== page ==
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Calculating a Volume using the Shell Method

Basis of the Shell Method

shell.gif
MathJax TeX Test Page A shell is a hollow cylinder, and the volume of that is the volume of the outside cylinder - the volume of the inside cylinder. If the outer radius is $p + \dfrac{w}{2}$, and the inner radius is $p - \dfrac{w}{2}$. The volume of the shell is $\pi\left(p + \dfrac{w}{2}\right)^2*h - \pi\left(p - \frac{w}{2}\right)^2*h = 2\pi{}phw = 2\pi$*radius * height *thickness.
In order to find the volume of that curve rotated around the y-axis, you need the radius $(x)$, the height $(f(x))$, and the thickness is the change in x, or $\Delta$x.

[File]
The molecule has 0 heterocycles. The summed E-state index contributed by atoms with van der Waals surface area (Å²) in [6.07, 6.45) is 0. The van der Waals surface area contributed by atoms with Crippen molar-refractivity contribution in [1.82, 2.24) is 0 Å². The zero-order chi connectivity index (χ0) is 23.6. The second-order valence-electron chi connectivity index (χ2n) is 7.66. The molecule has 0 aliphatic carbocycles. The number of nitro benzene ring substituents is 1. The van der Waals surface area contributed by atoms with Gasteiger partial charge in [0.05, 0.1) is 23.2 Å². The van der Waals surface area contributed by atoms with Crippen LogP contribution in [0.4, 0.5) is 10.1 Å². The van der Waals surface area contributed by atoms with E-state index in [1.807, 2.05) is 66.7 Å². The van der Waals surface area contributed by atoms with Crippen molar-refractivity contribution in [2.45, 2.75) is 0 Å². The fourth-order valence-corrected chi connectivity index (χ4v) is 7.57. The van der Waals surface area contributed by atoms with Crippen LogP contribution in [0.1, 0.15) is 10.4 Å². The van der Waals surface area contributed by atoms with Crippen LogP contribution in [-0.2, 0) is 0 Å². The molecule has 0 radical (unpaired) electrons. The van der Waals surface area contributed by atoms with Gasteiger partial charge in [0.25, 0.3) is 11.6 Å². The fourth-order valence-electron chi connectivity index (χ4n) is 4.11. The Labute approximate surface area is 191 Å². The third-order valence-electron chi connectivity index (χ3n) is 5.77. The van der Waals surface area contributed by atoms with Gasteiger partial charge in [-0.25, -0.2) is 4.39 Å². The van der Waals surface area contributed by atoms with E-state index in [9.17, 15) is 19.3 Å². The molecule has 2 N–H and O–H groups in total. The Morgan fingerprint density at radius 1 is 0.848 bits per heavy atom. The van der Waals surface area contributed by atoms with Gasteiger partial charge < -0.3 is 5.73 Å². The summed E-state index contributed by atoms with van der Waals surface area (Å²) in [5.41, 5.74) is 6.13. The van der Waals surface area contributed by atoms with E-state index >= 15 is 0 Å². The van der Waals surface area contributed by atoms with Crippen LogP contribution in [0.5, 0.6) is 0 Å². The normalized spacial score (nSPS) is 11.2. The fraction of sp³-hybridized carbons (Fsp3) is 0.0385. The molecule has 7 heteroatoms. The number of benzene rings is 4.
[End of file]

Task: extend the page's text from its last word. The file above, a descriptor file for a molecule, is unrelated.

So, the volume of the whole thing is:
MathJax TeX Test Page $$2\pi\int_a^b f(x)\, \mathrm{d}x$$

Example Problem

Rotate the given region around x = 1

Rotate the given region around x = 1

MathJax TeX Test Page So, the problem is to rotate the given region around $x = 1$.  This would be slightly more annoying to do using disks, so we can use shells instead.  So, the volume is $$2\pi\int_{-1}^{1}\text{radius * height}\, \mathrm{d}x$$ We want to write the radius and the height separately in order to figure out the integral.
Radius = $1 - x$
This is because the radius is how far away the $x$ is from $x = 1$, so that's $1 - x$.
Height = $f(x)$, or $1 - x^2$
This is pretty straightforward, at any given shell, the height is $f(x)$. So the v = $$2\pi\int_{-1}^{1}(1-x)(1-x^2)\, \mathrm{d}x$$ You can expand, then you get $$\boxed{v = \dfrac{8\pi}{3}} = 8.3776$$  
David Witten

Arc Length

Differentials